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    @kbelder No, that is silly. That is like saying "What happened to your car?" and you say "I had a flat".... after it was smashed to bits against the front of a truck. Well it is true that the event did puncture a tire and it deflated. But the flat is not what the event was all about. Same here: the cause of action against the hygienist was not that he "revealed" some information, but that he illegally obtained that information and then passed that information on, also in an illegal manner. – MichaelK Nov 7 '17 at 7:36
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    It should also be noted that he had no qualifications for doing such checks, nor was it a part of his job. web.archive.org/web/20170829045226/https://www.svt.se/nyheter/… – liftarn Nov 8 '17 at 8:59

Part of the claim is that Herlitz was able to distinguish legal minors (i.e. under 18) from legal adults by examining their teeth.

Estimating age from the teeth has a long history. Here is a survey of a number of modern scoring techniques derived from linear regression studies of dental features that vary with age. All of these techniques give an estimate of age, but the error range (where given) can be over 5 years. In addition the features being scored can be influence by diet (e.g. wear on the surface of the teeth), nutrition, general health and genetics (aka "race"). When looking at someone who claims to be 17 and trying to determine if they are actually 18 or older these techniques are not useful unless the claimant is really at least 24.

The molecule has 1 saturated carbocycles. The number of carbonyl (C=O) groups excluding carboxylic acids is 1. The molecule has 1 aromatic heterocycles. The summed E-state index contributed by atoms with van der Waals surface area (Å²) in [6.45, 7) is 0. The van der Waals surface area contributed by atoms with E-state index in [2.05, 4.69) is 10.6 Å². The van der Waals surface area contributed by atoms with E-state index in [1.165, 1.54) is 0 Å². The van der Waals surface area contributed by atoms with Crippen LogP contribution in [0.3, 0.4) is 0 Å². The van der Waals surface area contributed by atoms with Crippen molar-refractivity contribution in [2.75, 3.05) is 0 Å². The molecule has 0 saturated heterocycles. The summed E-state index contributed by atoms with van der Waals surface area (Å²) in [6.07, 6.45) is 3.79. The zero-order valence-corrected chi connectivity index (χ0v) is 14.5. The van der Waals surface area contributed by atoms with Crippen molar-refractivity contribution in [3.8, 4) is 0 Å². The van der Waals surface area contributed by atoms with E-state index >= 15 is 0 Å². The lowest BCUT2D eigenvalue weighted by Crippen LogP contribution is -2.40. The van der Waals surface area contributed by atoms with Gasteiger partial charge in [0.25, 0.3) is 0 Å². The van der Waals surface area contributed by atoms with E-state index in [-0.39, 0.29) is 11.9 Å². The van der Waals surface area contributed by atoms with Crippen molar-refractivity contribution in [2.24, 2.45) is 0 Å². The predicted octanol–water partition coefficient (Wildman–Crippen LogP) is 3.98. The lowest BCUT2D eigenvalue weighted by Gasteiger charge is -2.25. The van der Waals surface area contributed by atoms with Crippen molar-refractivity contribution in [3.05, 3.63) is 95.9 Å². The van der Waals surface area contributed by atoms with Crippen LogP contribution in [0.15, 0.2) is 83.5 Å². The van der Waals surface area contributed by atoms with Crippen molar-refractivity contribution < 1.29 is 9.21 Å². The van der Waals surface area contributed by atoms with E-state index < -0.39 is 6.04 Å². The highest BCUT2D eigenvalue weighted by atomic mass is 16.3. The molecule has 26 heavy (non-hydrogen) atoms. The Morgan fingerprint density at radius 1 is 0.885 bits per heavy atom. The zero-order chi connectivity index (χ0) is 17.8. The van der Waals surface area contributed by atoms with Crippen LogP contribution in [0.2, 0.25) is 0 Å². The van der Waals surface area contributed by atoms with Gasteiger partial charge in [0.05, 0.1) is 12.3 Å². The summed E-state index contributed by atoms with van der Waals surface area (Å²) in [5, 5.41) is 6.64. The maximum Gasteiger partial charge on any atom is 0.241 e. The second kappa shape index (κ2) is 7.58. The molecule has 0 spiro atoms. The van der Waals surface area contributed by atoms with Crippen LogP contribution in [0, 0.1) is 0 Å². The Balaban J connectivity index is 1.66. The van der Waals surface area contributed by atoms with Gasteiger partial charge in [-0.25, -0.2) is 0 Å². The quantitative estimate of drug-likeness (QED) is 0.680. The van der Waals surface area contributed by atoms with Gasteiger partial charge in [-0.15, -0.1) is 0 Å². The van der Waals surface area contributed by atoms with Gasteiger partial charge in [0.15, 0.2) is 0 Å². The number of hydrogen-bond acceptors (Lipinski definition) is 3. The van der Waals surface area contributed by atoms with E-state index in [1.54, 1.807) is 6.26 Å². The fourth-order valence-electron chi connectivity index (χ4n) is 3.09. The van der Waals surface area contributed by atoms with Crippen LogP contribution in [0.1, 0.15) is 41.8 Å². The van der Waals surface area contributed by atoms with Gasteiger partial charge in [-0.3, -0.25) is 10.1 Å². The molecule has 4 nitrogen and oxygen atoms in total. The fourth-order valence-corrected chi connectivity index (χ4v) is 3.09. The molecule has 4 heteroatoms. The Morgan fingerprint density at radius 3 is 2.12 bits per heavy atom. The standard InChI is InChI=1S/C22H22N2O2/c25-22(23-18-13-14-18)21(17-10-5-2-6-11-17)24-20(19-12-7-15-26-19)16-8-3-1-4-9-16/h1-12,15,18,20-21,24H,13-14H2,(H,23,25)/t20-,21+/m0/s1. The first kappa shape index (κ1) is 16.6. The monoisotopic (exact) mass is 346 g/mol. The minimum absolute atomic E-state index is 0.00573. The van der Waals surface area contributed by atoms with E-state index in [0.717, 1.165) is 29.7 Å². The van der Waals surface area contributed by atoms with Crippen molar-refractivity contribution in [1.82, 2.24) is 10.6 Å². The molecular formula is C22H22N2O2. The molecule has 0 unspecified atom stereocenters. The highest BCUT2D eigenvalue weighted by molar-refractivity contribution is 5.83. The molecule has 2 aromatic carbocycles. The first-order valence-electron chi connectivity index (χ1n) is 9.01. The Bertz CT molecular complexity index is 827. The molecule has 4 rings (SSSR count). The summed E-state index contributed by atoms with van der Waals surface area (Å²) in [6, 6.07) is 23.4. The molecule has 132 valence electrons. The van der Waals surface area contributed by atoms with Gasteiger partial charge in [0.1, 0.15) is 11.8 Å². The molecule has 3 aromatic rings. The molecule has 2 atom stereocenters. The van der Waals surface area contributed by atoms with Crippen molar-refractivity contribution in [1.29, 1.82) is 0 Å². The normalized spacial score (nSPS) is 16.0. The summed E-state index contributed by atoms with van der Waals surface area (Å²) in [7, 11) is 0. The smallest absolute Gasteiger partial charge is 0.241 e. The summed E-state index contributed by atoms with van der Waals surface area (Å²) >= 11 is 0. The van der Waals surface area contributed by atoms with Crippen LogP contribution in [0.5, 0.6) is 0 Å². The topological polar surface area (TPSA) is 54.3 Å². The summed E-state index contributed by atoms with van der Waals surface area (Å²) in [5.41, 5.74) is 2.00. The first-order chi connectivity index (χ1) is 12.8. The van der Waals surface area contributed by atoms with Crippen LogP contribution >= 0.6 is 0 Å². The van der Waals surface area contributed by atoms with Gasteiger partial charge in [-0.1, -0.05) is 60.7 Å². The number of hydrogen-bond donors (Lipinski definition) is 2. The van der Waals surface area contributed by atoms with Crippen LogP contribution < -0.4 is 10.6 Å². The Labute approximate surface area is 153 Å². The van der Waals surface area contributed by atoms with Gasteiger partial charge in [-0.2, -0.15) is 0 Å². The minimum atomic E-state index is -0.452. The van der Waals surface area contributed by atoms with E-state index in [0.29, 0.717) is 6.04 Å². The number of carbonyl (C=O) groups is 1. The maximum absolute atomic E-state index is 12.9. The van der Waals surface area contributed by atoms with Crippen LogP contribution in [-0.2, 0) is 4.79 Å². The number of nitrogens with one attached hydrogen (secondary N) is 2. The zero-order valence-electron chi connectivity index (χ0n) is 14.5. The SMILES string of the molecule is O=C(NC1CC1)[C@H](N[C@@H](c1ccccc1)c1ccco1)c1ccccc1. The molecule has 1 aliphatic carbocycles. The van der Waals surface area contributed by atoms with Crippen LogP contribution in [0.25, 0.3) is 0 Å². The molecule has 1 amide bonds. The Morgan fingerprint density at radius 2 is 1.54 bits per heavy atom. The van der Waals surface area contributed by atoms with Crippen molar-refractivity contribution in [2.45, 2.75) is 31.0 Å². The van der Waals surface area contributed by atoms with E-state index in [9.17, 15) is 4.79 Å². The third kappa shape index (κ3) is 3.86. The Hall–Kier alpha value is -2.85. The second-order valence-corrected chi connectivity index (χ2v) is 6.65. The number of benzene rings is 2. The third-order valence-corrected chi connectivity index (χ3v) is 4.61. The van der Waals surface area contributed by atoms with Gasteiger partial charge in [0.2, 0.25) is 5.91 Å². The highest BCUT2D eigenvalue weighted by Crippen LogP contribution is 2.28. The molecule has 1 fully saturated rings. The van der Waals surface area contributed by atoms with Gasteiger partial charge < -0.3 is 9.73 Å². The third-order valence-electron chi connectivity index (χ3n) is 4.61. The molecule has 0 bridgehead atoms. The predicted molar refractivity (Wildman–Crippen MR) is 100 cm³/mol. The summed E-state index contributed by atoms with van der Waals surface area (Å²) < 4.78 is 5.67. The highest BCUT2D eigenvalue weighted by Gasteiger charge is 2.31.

• I'm sure the dentist in questions knows that and took it into account when making his statements. – jwenting Jul 11 '18 at 12:16
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    He wasn't a dentist, he had no training in any of these techniques and I don't see any evidence that he took their error bars into account. Given the lack of medical ethics exhibited (see comments elsewhere on this page) it is perfectly plausible that he did not. – Paul Johnson Jul 11 '18 at 13:59
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    Worth noting that for people 17 and older, you can only use the high-error techniques based on tooth features, rather than the low-error techniques based on tooth development/presence. – Mark Jul 11 '18 at 23:31
  • @jwenting why are you sure he took this into account? And doctor-patient confidentiallity basically bars a health professional from revealing even that a person is a patient. Revealing age is a quite clear violation! – vidarlo Jul 14 '18 at 17:41
  • @vidarlo as far as I'm aware he never revealed names, only made a statement about the high percentage of supposedly underage migrant patients he was seeing whose dental work indicated they were definitely adults. – jwenting Jul 16 '18 at 4:56